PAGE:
Librarians without libraries - Proposer: Elly O'Brien @ellyob there are many of us working outside of "traditional" library roles and organisations*, but who still identify ourselves as librarians. This session will be an open-floor discussion about the non-traditional roles librarians inhabit and how these remain compatible with the professional identity of "librarian". We will also debate how to convey this diverse professional identity to the wider world, and also within the profession to ensure that our view of the profession is inclusive. *please take "traditional" with a pinch of salt

How do you solve a problem like... the printed book? - Proposer: David Clover @davidclover As space is needed to make room for new books (until at least the promise of e-books is realised) and more often to free up space for users and students what do we do with the legacy problem of print collections. As much fun as it is to weed, how do we ensure stewardship of a national collection. In the HE sector UKRR has provided one means of retaining a national print legacy for journals, but what should we do for the older and perhaps little used book (and who should do it)? A discussion on weeding and retention and the importance of the 20th century book.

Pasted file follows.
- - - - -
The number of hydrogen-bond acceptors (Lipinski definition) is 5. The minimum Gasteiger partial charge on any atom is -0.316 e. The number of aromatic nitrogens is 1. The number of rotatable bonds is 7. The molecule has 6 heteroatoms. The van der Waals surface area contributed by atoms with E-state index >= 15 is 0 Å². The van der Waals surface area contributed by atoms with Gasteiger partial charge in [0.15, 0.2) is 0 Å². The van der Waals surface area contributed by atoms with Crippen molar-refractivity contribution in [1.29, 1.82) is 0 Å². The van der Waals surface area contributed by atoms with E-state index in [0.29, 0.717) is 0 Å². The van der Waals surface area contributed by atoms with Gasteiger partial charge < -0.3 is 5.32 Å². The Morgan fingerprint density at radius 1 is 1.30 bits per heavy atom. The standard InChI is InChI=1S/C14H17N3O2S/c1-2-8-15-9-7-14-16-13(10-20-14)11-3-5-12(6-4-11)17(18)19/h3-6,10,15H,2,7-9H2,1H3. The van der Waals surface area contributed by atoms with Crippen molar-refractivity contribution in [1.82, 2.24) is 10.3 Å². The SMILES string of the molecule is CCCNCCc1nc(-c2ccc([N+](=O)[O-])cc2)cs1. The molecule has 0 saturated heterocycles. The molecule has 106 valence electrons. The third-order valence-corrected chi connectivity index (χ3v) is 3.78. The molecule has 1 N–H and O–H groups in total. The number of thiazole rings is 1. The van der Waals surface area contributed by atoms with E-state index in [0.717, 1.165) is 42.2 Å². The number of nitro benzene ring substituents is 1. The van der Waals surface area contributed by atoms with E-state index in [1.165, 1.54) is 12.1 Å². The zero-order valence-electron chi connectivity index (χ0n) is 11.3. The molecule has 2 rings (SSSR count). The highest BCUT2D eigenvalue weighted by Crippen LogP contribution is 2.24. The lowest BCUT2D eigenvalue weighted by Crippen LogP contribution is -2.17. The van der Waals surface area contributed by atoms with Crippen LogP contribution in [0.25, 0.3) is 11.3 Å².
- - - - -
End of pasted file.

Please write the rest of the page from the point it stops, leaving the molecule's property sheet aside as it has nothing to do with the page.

I, for one, welcome our new robot overlords…: technology, digital libraries, and the future of librarianship - Proposer: Simon Barron @SimonXIX. The quantity of digital information now far surpasses the quantity of printed information (1). Technology is now unavoidable in librarianship and new developments in mobile computing, cloud computing, information retrieval, and augmented reality continue to change the way that users interact with information. In this session, we’ll discuss the future of librarianship in an age of abstracted digital information. Will librarians need to become librarian-IT hybrids and what skills does this require? Is librarianship moving from a traditionally humanities-based subject to a science subject? What should a digital library be? When software can replicate the capabilities of the human mind, what role does the human have in information management? For more information on this session, see this introductory blog post at Undaimonia.